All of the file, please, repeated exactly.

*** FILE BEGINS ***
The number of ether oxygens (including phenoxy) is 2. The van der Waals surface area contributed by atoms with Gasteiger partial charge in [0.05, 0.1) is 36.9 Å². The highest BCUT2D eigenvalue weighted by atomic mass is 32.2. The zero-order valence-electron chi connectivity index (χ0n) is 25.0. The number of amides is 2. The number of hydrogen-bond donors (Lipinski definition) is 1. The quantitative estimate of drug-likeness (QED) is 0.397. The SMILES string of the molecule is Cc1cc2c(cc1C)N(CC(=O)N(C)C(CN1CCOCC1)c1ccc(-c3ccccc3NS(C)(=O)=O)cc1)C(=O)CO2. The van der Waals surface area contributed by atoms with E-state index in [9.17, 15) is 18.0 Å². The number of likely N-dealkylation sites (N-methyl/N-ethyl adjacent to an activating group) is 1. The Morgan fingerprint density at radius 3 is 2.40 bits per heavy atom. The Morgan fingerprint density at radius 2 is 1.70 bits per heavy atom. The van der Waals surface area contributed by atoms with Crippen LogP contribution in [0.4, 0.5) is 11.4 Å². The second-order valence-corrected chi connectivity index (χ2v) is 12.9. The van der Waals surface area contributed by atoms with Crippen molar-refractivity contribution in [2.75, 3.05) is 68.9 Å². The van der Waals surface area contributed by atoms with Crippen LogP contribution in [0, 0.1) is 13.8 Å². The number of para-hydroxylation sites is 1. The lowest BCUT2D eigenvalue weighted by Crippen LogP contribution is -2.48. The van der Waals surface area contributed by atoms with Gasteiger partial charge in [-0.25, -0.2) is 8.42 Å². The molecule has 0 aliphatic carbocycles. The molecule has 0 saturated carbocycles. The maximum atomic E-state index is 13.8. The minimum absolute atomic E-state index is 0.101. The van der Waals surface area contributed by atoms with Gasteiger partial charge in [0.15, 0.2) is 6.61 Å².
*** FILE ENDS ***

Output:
The number of ether oxygens (including phenoxy) is 2. The van der Waals surface area contributed by atoms with Gasteiger partial charge in [0.05, 0.1) is 36.9 Å². The highest BCUT2D eigenvalue weighted by atomic mass is 32.2. The zero-order valence-electron chi connectivity index (χ0n) is 25.0. The number of amides is 2. The number of hydrogen-bond donors (Lipinski definition) is 1. The quantitative estimate of drug-likeness (QED) is 0.397. The SMILES string of the molecule is Cc1cc2c(cc1C)N(CC(=O)N(C)C(CN1CCOCC1)c1ccc(-c3ccccc3NS(C)(=O)=O)cc1)C(=O)CO2. The van der Waals surface area contributed by atoms with E-state index in [9.17, 15) is 18.0 Å². The number of likely N-dealkylation sites (N-methyl/N-ethyl adjacent to an activating group) is 1. The Morgan fingerprint density at radius 3 is 2.40 bits per heavy atom. The Morgan fingerprint density at radius 2 is 1.70 bits per heavy atom. The van der Waals surface area contributed by atoms with Crippen LogP contribution in [0.4, 0.5) is 11.4 Å². The second-order valence-corrected chi connectivity index (χ2v) is 12.9. The van der Waals surface area contributed by atoms with Crippen molar-refractivity contribution in [2.75, 3.05) is 68.9 Å². The van der Waals surface area contributed by atoms with Crippen LogP contribution in [0, 0.1) is 13.8 Å². The number of para-hydroxylation sites is 1. The lowest BCUT2D eigenvalue weighted by Crippen LogP contribution is -2.48. The van der Waals surface area contributed by atoms with Gasteiger partial charge in [-0.25, -0.2) is 8.42 Å². The molecule has 0 aliphatic carbocycles. The molecule has 0 saturated carbocycles. The maximum atomic E-state index is 13.8. The minimum absolute atomic E-state index is 0.101. The van der Waals surface area contributed by atoms with Gasteiger partial charge in [0.15, 0.2) is 6.61 Å².